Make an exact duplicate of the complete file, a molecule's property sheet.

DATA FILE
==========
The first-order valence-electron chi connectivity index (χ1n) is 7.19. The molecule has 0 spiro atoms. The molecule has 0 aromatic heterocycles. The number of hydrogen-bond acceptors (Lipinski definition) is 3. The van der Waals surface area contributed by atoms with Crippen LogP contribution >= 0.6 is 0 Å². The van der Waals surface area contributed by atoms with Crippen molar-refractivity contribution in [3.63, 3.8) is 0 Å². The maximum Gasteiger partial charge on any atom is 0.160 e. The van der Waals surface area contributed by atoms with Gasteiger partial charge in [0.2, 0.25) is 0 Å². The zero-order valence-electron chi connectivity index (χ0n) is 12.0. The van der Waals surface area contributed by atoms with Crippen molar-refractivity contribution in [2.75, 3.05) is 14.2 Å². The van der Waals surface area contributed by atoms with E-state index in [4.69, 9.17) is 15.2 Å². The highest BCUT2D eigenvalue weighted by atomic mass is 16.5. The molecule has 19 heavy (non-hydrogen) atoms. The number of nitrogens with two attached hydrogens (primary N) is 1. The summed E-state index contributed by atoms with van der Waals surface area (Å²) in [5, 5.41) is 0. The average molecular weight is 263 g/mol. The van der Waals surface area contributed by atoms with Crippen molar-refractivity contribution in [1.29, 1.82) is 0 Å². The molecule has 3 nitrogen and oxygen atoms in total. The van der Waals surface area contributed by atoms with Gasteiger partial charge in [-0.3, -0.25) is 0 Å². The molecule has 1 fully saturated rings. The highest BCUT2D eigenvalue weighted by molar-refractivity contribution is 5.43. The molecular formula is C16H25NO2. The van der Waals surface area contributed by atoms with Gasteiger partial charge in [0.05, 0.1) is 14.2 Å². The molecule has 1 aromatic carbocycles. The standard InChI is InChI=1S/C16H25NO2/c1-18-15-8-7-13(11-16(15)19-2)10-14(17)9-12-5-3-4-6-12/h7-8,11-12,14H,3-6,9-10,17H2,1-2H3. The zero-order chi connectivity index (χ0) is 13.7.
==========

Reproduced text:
The first-order valence-electron chi connectivity index (χ1n) is 7.19. The molecule has 0 spiro atoms. The molecule has 0 aromatic heterocycles. The number of hydrogen-bond acceptors (Lipinski definition) is 3. The van der Waals surface area contributed by atoms with Crippen LogP contribution >= 0.6 is 0 Å². The van der Waals surface area contributed by atoms with Crippen molar-refractivity contribution in [3.63, 3.8) is 0 Å². The maximum Gasteiger partial charge on any atom is 0.160 e. The van der Waals surface area contributed by atoms with Gasteiger partial charge in [0.2, 0.25) is 0 Å². The zero-order valence-electron chi connectivity index (χ0n) is 12.0. The van der Waals surface area contributed by atoms with Crippen molar-refractivity contribution in [2.75, 3.05) is 14.2 Å². The van der Waals surface area contributed by atoms with E-state index in [4.69, 9.17) is 15.2 Å². The highest BCUT2D eigenvalue weighted by atomic mass is 16.5. The molecule has 19 heavy (non-hydrogen) atoms. The number of nitrogens with two attached hydrogens (primary N) is 1. The summed E-state index contributed by atoms with van der Waals surface area (Å²) in [5, 5.41) is 0. The average molecular weight is 263 g/mol. The van der Waals surface area contributed by atoms with Crippen molar-refractivity contribution in [1.29, 1.82) is 0 Å². The molecule has 3 nitrogen and oxygen atoms in total. The van der Waals surface area contributed by atoms with Gasteiger partial charge in [-0.3, -0.25) is 0 Å². The molecule has 1 fully saturated rings. The highest BCUT2D eigenvalue weighted by molar-refractivity contribution is 5.43. The molecular formula is C16H25NO2. The van der Waals surface area contributed by atoms with Gasteiger partial charge in [0.05, 0.1) is 14.2 Å². The molecule has 1 aromatic carbocycles. The standard InChI is InChI=1S/C16H25NO2/c1-18-15-8-7-13(11-16(15)19-2)10-14(17)9-12-5-3-4-6-12/h7-8,11-12,14H,3-6,9-10,17H2,1-2H3. The zero-order chi connectivity index (χ0) is 13.7.